IRS News Release  
December 29, 1999

IRS Simplifies Offer-In-Compromise Program,
Provides Fixed Monthly Payment Option

WASHINGTON - In another step to improve the way the collection process works while respecting taxpayer rights, the Internal Revenue Service announced Wednesday a new, simplified method of settling taxpayer debts under the Offer-in-Compromise program.

The Offer-in-Compromise programís purpose is to settle tax debts for the maximum amount that a taxpayer can pay. In some cases, the taxpayer is best able to settle the debt by paying it off over a period of time. The new, simplified offer will provide taxpayers a fixed monthly payment option, ending uncertainty about converting offer amounts into monthly payments.

This new method will also assist taxpayers and practitioners in situations where taxpayers are willing to pay their debts, but the maximum amount they can pay is not sufficient to pay off the full amount of the debt. In this situation, taxpayers are not eligible for ordinary installment agreements, but they will be eligible for the new, fixed monthly payment option under the Offer-in-Compromise program. The IRS anticipates that this will not only help taxpayers but will also translate into increased collections in these situations.

"This is a common-sense approach for everyone involved," IRS Commissioner Charles O. Rossotti said. "The change eliminates headaches and uncertainty for taxpayers and tax practitioners by simplifying the process." The switch is being made in conjunction with other changes, such as revising Form 656 (Offer in Compromise) to include Form 656-A (Additional Basis for Compromise). The changes are aimed at simplifying the Offer-in-Compromise program, which allows the IRS to negotiate a settlement with people facing financial circumstances in which they cannot pay their entire tax bill.

Taxpayers can propose an Offer in Compromise to the IRS, which generally must reflect the maximum amount they can pay after basic living expenses.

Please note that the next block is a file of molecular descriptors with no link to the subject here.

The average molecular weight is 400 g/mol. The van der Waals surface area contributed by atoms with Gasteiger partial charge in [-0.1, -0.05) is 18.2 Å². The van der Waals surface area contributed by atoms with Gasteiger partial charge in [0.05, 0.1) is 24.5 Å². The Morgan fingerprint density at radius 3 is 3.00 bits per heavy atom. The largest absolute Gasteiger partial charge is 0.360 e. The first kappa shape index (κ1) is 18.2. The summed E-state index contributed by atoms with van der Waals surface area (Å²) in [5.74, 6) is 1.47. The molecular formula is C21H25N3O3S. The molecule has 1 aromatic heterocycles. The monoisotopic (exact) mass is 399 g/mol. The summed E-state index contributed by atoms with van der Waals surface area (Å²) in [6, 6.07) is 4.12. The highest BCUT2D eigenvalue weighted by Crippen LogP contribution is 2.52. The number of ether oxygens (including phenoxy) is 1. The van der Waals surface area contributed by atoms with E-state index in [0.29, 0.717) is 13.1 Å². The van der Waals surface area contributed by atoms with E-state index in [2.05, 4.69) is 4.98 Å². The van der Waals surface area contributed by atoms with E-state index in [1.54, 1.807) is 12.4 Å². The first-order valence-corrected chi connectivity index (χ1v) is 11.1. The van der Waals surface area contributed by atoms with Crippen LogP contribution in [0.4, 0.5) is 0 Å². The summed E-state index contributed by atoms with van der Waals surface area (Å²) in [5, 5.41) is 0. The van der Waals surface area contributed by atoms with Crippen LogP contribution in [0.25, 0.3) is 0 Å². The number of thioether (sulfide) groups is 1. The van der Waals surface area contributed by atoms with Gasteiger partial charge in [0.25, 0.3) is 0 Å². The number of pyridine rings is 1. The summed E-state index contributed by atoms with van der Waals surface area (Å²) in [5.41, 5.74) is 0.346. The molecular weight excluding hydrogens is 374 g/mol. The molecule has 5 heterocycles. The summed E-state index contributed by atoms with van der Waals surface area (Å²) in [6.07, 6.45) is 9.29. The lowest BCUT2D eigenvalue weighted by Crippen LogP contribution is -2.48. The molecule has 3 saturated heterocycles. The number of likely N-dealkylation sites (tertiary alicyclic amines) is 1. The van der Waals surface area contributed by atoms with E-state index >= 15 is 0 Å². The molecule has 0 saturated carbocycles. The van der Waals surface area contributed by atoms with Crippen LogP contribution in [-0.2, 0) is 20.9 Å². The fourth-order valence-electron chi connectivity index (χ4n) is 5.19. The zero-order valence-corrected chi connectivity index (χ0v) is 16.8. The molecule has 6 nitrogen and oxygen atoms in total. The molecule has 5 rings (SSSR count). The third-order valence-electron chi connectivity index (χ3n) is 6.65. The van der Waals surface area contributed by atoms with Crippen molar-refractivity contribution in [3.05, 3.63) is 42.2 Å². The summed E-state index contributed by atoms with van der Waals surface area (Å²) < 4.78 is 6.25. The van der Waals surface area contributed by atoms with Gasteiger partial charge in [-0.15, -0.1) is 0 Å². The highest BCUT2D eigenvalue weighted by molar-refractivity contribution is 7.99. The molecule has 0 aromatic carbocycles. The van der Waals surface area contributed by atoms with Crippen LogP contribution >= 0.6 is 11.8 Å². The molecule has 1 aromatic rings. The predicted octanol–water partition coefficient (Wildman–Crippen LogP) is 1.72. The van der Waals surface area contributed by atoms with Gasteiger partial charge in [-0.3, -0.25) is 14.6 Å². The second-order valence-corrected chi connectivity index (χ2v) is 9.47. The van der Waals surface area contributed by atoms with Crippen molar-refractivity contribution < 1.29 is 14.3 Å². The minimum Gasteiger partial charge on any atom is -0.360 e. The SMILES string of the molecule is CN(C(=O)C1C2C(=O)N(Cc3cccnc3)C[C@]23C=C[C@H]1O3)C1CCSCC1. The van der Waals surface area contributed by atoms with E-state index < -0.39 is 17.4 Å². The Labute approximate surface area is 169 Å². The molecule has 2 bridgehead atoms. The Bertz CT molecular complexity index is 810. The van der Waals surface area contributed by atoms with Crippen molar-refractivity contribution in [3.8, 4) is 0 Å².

The IRS can accept the taxpayerís Offer in Compromise when there is doubt about whether the tax debt could ever be collected or whether it was owed. Under changes made in the IRS Restructuring and Reform Act of 1998, some taxpayers can also qualify for a special type of Offer in Compromise in cases where settlement would promote effective tax administration, including situations involving severe or unusual economic hardship.

The latest change to streamline the program eliminates confusion associated with interest calculations for deferred Offer-in-Compromise payments.

Under the old system, the interest could be adjusted up to four times a year. With deferred payments spread out for up to 10 years, this created complicated calculations and uncertainty for the IRS, tax practitioners and taxpayers. It also meant the IRS had to leave room at the back end of the deferred payment plans to factor in interest. This interest uncertainty kept the IRS from collecting the maximum amount possible.

Under the new system, the IRS will now be able to precisely calculate the exact amount the person will owe during the life of the Offer-in-Compromise payments - without any of the uncertainty and imprecision involved with fluctuating interest rates. This new fixed monthly payment option means the IRS will be able to collect the maximum amount the taxpayer can pay. "This cuts through the red tape and still allows the Offer in Compromise to be paid in full," Rossotti said. "The tax debt is settled, and the taxpayers get a fresh start."

The IRS will adopt the same fixed-payment policy for taxpayers choosing the other two Offer-in-Compromise payment options - cash or short-term payments.

The fixed payment combines all debts, including interest, owed by the taxpayer under the Offer in Compromise terms into a single payment, which reflects the maximum the taxpayer can pay after covering basic living expenses.

The statutory requirement for interest accrual will remain in place. If taxpayers default on their Offer-in-Compromise agreement, the entire tax liability will be reinstated, along with interest and penalties. Taxpayers will also be responsible for interest accrued after they entered into the agreement.

The IRS is also making changes in two other areas involving the program: All instructions for an Offer in Compromise will now be contained in the new Form 656 package. This consolidated package will replace Form 656-A, which appeared as a new, separate form earlier this year. This means that taxpayers who previously had to fill out two forms - 656 and 656-A - will now just fill out one.

The waiver provision for suspension of the collection statute will be removed. Effective Jan. 1, 2000, the collection statute - the time the IRS has to collect the balance due - will be suspended by law rather than by taxpayers signing the waiver on Form 656. The suspension occurs while the IRS processes and reviews the Offer in Compromise, plus 30 days, plus any time a rejected Offer in Compromise is being appealed.

The changes mean that all Offers in Compromise submitted after Jan. 1, 2000, must be on the new Form 656. A new copy of the form is available on the IRS web site, www.irs.gov, under the "Forms and Pubs" section. Under other changes made earlier in 1999 by the IRS, the Offer in Compromise program features more straightforward rules and increased flexibility by key agency employees.

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